Paulette Olivier and Simone Thiot don’t have any children and have both lost their husbands – but they still have each other
Twins given a small chance of survival at birth are now 104-years-old and believed to be the world’s oldest twins.
Duo Paulette Olivier and Simone Thiot were born on January 30, 1912, the same year the Titanic sank.
But they say their mum Marie Lamolie and husband Joseph weren’t given much hope for the girls’ future.
“We were premature,” Simone said. “We were due in March but we were born in January. They gave us a very small chance of surviving. I didn’t even weigh a kilo.”
Paulette weighed just 3lbs, and the babies had to be “wrapped up for four months” she adds to AFP .
But while parents Marie, a dressmaker, and Joseph, a carpenter, weren’t given much hope, their twin girls have lived to a ripe age .
All smiles: Although the pair were born two months early, they have survived until 104
“We are still alive because we have always stayed close,” says one of the identical sisters from the retirement home in Onzain, central France.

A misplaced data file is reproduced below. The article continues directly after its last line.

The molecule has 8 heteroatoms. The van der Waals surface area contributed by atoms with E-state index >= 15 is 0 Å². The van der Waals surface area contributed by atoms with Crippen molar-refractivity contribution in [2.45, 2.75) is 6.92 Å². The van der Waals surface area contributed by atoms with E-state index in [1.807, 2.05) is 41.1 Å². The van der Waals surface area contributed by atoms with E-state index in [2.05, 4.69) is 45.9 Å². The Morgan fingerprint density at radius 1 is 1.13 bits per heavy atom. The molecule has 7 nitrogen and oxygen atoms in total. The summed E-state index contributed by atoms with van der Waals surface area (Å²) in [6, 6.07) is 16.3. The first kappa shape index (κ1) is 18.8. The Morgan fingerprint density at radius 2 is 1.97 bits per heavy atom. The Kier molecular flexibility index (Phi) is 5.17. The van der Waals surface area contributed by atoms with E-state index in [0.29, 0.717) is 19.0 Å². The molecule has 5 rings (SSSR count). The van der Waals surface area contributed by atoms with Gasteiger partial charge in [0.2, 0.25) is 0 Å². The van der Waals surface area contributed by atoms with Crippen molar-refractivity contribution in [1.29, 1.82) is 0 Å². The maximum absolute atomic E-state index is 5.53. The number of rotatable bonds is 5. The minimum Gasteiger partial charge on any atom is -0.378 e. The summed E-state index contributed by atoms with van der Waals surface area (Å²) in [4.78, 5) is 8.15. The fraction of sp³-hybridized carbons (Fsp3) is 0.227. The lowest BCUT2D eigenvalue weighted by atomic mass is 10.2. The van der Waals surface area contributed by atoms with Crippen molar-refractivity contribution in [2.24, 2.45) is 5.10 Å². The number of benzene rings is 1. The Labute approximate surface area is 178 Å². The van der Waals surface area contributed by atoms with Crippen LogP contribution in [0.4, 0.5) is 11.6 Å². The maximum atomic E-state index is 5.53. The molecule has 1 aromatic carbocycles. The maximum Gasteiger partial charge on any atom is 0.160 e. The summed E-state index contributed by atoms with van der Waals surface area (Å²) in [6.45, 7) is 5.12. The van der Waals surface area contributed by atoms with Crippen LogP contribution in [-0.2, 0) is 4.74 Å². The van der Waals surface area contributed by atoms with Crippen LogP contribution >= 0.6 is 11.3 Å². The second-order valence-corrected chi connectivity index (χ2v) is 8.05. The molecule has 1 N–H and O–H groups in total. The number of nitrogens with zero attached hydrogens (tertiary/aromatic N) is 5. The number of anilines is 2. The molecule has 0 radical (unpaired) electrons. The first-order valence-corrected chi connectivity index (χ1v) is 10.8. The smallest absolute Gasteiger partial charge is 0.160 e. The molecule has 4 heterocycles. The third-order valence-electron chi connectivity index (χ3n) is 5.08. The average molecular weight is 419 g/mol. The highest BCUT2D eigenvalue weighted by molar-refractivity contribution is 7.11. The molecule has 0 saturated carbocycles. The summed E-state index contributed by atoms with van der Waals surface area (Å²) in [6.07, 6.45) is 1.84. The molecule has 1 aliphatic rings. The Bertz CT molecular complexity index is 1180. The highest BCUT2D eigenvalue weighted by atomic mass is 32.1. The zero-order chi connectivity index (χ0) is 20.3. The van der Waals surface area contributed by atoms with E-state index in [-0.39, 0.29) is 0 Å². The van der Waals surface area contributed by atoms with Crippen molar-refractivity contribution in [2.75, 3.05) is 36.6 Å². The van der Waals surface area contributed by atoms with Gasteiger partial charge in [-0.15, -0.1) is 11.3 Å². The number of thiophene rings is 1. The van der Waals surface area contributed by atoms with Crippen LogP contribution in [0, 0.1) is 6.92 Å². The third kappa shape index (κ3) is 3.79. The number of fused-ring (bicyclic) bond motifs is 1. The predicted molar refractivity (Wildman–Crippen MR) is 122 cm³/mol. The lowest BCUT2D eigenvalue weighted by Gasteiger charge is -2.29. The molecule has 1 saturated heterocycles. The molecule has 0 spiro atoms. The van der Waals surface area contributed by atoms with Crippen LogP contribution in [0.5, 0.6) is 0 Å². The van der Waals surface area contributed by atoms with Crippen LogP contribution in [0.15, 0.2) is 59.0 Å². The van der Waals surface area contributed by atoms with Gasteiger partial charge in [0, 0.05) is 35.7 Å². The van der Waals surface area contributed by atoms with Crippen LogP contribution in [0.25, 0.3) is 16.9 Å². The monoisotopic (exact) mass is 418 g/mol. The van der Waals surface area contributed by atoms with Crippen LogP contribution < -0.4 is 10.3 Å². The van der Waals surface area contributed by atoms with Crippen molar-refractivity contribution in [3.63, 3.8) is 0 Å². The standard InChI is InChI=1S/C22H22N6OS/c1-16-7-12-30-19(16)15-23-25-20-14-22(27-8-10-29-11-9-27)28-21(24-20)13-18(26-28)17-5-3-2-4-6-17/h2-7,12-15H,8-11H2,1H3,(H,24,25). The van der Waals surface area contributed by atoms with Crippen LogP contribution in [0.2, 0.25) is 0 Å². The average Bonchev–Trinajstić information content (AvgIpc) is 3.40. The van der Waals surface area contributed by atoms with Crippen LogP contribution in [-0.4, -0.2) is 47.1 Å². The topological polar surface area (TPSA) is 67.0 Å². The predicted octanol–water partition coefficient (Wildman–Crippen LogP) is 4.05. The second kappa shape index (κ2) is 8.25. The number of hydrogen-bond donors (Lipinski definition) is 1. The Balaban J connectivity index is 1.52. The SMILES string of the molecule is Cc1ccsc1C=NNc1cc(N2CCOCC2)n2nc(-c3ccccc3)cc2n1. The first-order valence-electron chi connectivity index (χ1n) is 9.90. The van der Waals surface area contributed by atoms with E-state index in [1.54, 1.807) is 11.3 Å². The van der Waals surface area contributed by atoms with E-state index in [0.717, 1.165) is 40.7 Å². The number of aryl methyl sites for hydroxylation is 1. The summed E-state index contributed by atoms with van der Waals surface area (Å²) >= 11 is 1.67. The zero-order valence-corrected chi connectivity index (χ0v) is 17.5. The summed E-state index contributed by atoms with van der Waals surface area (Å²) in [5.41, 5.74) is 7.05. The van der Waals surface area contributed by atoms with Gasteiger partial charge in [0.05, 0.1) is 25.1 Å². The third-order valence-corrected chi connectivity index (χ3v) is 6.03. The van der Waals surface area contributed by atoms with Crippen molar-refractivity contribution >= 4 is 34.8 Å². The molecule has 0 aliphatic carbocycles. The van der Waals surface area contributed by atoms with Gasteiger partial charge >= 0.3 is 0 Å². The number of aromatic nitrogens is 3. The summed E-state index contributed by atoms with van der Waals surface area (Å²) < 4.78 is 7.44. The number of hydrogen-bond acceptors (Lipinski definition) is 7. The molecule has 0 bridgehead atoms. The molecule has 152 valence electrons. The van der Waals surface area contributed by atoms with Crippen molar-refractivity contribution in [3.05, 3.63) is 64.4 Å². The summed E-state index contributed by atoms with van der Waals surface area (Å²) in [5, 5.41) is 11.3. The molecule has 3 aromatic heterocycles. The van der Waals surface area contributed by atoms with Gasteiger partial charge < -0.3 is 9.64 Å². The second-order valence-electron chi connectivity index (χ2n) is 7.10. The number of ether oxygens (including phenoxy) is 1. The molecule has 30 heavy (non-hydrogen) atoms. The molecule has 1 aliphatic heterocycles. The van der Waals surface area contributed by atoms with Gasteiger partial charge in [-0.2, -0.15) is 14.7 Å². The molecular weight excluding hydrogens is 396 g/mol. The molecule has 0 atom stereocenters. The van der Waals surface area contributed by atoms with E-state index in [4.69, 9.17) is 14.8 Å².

Paulette, a hairdresser for 15 years in Algeria and then Paris, was widowed at just 36.
Simone, who followed her mother into dressmaking, lost her husband at 64.
Past times: The sisters have been each other’s sole family since 1976
Neither of the ladies have children, but they do have each other and that, they say, has made all the difference.
“We keep our independence – each of us has her own room – but we only need to cross the corridor to see and talk to each other,” she said.
“We pity old people who are alone with no one to visit them.”
Long life: As well as being sporty in their younger days, the duo say they eschewed alcohol
Birth partners: Paulette and Simone are still sprightly, with Simone using a Zimmer frame to remain mobile
They also say that they’ve lived moderate lives with no booze and a lot of activity, for those who are taking notes.
The UK’s oldest twins, Glenys Thomas and Florence Davies , died last May at the age of 103.
The pair lived side-by-side through 19 British Prime Ministers in houses next door to each other near Caerphilly, South Wales.